Homeless Guy in Big Daddy (1999)
Reuniting with Sandler in the 1999 comedy Big Daddy, Buscemi makes an appearance as a homeless man. Enough said.
Seymour in Ghost World (2001)
Based on the graphic novel of the same name, Ghost World tells the story of two teenage outsiders, one of which becomes involved with a misanthropic older man, Seymour. Played by Buscemi with the right mix of humor and sadness, the role got him a Golden Globe nomination and won him a second Independent Spirit Award.
Already one of my favorite films of 2014, Jim Jarmusch’s Only Lovers Left Alive has been tingling in my bloodstream since its New York premiere back at the New York Film Festival. We’ve noted that his undead love story starring Tilda Swinton and Tom Hiddelson is an, “absolutely delicious and cool baby cool tale of bloodsucking, undead love. A playful and nocturnal examination of modernity’s foibles through the RayBan covered eyes of those who’ve lived through its beauty and its horror. Scored to perfection and directed with the touch of a man who knows how to make a story feel like a jazz riff, the film is as if the Nick Cave scene in Wings of Desire made friend’s with Mick Jagger inPerformance to create your new favorite onscreen romance from Swinton and Hiddleston.”
And after the first trailer for the feature made its way online earlier this month, we now have a batch of new photos from the moonlit film. Check some of them out below and see the rest HERE.
For the last two weeks, the Film Society of Lincoln Center has been hosting to this year’s New York Film Festival—and it has been an absolute pleasure to attend. In our upcoming interview with director Claire Denis—whose new filmBastards premiered last week—she spoke about the festival, saying, “It’s a place where you have time to think about the film you just finished. You’re not under the pressure of publicity or competition. It’s an open space with people I like and people I like to meet, and so it makes me a better filmmaker.”
And for their 51st annual festival, NYFF unveiled some of the most acclaimed features of the coming few months and year—from the best of international cinema to the features that have been on the tip of everyone’s tongue for months. Alongside their incredible line-up of new films—from Spike Jonze’s Her and Jim Jarmusch’s Only Lovers Left Alive to Jia Zhangke’s A Touch of Sin and Hirokazu Koreeda’s Like Father, Like Son—NYFF also is currently also hosting an expansive Jean-Luc Godard retrospective. So after the past few weeks of watching wonderful films from the Walter Reade theater, here are our ten favorite of this year’s NYFF (that we were able to catch), in no particular order.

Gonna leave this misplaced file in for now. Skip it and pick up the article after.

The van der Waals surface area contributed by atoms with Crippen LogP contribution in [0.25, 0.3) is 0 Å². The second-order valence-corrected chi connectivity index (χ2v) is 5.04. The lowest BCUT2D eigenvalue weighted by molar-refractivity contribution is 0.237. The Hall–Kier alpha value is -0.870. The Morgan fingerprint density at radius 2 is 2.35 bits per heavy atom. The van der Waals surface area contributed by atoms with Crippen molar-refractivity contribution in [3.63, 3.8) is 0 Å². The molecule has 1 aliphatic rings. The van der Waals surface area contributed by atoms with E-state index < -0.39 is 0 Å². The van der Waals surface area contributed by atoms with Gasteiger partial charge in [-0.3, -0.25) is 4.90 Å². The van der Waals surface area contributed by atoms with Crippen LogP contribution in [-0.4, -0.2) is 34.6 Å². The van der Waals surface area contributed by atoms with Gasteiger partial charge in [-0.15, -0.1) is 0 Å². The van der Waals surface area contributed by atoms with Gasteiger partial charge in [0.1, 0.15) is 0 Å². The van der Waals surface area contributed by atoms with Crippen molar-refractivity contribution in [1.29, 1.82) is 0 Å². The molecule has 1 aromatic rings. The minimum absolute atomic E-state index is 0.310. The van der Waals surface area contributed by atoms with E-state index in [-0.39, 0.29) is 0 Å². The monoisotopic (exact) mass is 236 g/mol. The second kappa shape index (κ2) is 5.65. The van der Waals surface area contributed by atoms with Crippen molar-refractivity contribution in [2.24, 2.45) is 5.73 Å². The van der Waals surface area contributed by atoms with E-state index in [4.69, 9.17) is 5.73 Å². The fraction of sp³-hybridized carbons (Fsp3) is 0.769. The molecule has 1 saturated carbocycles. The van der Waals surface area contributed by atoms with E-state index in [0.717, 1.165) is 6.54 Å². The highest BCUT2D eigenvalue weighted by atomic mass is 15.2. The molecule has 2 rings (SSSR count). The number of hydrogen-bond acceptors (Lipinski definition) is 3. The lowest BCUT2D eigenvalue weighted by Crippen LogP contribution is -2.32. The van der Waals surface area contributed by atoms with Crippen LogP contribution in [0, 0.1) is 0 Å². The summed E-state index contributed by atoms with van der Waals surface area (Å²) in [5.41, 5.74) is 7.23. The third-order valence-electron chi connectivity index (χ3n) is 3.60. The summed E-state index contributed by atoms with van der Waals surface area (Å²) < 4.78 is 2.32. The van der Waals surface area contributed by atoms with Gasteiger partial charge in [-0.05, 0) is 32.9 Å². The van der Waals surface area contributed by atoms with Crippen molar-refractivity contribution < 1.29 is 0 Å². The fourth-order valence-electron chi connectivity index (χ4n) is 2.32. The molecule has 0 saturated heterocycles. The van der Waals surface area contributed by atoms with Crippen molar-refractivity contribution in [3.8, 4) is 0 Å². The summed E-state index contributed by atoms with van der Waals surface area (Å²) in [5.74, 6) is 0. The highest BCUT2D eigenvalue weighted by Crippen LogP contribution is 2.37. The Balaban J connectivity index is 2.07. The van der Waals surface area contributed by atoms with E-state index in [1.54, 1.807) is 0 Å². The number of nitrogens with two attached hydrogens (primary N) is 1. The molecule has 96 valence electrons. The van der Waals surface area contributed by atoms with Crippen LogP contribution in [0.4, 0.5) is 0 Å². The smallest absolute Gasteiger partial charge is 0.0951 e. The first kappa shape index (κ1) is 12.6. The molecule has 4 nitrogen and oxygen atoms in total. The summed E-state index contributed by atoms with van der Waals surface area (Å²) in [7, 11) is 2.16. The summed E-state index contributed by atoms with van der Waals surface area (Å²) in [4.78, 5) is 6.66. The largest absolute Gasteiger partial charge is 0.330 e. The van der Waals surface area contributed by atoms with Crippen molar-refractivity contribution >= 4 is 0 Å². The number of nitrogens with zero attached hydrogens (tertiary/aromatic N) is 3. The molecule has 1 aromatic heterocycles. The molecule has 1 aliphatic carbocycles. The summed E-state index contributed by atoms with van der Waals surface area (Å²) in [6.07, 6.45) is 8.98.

Only Lovers Left Alive
Jim Jarmusch’s absolutely delicious and cool baby cool tale of bloodsucking, undead love. A playful and nocturnal examination of modernity’s foibles through the RayBan covered eyes of those who’ve lived through its beauty and its horror. Scored to perfection and directed with the touch of a man who knows how to make a story feel like a jazz riff, the film is as if the Nick Cave scene in Wings of Desire made friend’s with Mick Jagger in Performance to create your new favorite onscreen romance from Tilda Swinton and Tom Hiddleston.
James Gray’s very own McCabe & Mrs. Miller that begins with familiarity but divulges into a trying look at the lengths one goes to for survival, the madness of love, and forgiveness as a means of salvation. Shot with a Vilmos Zsigmond-esque glow, the film has a painful allure that proves a wonderful showcase for its cast.
Spike Jonze’s strange and frightening portrait of modern love that shows the dichotomy and tension between the comforting affection of fantastical, easy love over the struggles of real human connection. While at times sharply funny, beautifully moving, and very smart, the film felt like it could never fully commit to its own ethos, leaving the most profound moments unrealized or turned into comedy. But all the while, it was a brilliantly acted case study of emotion and visually a pleasure to take in without ever really cutting the skin.
A Touch of Sin
Jia Zhangke’s forceful tetraptych drama that explodes with violence yet allows its own moments for reflection. A portrait of modern China that explores the fine line between man and beast and the pleasure and satisfaction that can be derived from that brutality.
12 Years a Slave
Steve McQueen’s fearless and unflinching masterpiece whose absolute brutality is matched by its adamant exposure to what makes us human and the evils we’re capable of. The film truly showcases the work of a man who harbors an uncompromising vision and an incredible ability to pull performances from the marrow of his actors.